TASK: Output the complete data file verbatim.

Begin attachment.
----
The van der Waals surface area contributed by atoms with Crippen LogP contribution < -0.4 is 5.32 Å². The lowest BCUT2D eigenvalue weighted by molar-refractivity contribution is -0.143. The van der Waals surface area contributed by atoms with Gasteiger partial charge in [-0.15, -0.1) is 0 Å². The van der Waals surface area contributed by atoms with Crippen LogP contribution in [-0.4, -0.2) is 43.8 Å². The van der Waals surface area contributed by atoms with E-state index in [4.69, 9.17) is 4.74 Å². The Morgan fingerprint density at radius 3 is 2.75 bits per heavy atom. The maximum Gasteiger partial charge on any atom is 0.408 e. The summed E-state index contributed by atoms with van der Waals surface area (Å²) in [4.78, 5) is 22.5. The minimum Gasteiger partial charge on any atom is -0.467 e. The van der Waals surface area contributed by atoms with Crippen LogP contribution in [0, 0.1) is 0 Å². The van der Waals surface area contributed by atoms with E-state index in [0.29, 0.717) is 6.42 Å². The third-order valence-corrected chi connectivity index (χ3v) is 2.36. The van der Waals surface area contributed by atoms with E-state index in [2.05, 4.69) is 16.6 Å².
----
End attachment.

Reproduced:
The van der Waals surface area contributed by atoms with Crippen LogP contribution < -0.4 is 5.32 Å². The lowest BCUT2D eigenvalue weighted by molar-refractivity contribution is -0.143. The van der Waals surface area contributed by atoms with Gasteiger partial charge in [-0.15, -0.1) is 0 Å². The van der Waals surface area contributed by atoms with Crippen LogP contribution in [-0.4, -0.2) is 43.8 Å². The van der Waals surface area contributed by atoms with E-state index in [4.69, 9.17) is 4.74 Å². The Morgan fingerprint density at radius 3 is 2.75 bits per heavy atom. The maximum Gasteiger partial charge on any atom is 0.408 e. The summed E-state index contributed by atoms with van der Waals surface area (Å²) in [4.78, 5) is 22.5. The minimum Gasteiger partial charge on any atom is -0.467 e. The van der Waals surface area contributed by atoms with Crippen LogP contribution in [0, 0.1) is 0 Å². The van der Waals surface area contributed by atoms with E-state index in [0.29, 0.717) is 6.42 Å². The third-order valence-corrected chi connectivity index (χ3v) is 2.36. The van der Waals surface area contributed by atoms with E-state index in [2.05, 4.69) is 16.6 Å².